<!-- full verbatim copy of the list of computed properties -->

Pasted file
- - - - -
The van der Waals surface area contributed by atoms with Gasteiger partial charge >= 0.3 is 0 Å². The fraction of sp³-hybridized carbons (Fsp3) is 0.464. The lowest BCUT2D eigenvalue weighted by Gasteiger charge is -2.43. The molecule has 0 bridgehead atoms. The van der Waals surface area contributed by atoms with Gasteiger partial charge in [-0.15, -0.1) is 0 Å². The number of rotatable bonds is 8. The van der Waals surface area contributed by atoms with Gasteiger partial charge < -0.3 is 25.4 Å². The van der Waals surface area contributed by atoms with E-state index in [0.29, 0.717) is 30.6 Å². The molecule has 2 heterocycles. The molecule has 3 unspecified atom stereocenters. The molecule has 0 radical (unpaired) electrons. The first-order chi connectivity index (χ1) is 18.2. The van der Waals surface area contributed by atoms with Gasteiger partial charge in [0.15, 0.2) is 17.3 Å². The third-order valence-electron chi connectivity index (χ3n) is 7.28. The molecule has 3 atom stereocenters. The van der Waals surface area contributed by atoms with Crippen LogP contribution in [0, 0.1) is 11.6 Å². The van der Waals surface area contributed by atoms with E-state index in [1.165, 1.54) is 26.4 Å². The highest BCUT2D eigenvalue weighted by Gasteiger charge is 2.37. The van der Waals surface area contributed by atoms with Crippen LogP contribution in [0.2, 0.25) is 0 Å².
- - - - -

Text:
The van der Waals surface area contributed by atoms with Gasteiger partial charge >= 0.3 is 0 Å². The fraction of sp³-hybridized carbons (Fsp3) is 0.464. The lowest BCUT2D eigenvalue weighted by Gasteiger charge is -2.43. The molecule has 0 bridgehead atoms. The van der Waals surface area contributed by atoms with Gasteiger partial charge in [-0.15, -0.1) is 0 Å². The number of rotatable bonds is 8. The van der Waals surface area contributed by atoms with Gasteiger partial charge < -0.3 is 25.4 Å². The van der Waals surface area contributed by atoms with E-state index in [0.29, 0.717) is 30.6 Å². The molecule has 2 heterocycles. The molecule has 3 unspecified atom stereocenters. The molecule has 0 radical (unpaired) electrons. The first-order chi connectivity index (χ1) is 18.2. The van der Waals surface area contributed by atoms with Gasteiger partial charge in [0.15, 0.2) is 17.3 Å². The third-order valence-electron chi connectivity index (χ3n) is 7.28. The molecule has 3 atom stereocenters. The van der Waals surface area contributed by atoms with Crippen LogP contribution in [0, 0.1) is 11.6 Å². The van der Waals surface area contributed by atoms with E-state index in [1.165, 1.54) is 26.4 Å². The highest BCUT2D eigenvalue weighted by Gasteiger charge is 2.37. The van der Waals surface area contributed by atoms with Crippen LogP contribution in [0.2, 0.25) is 0 Å².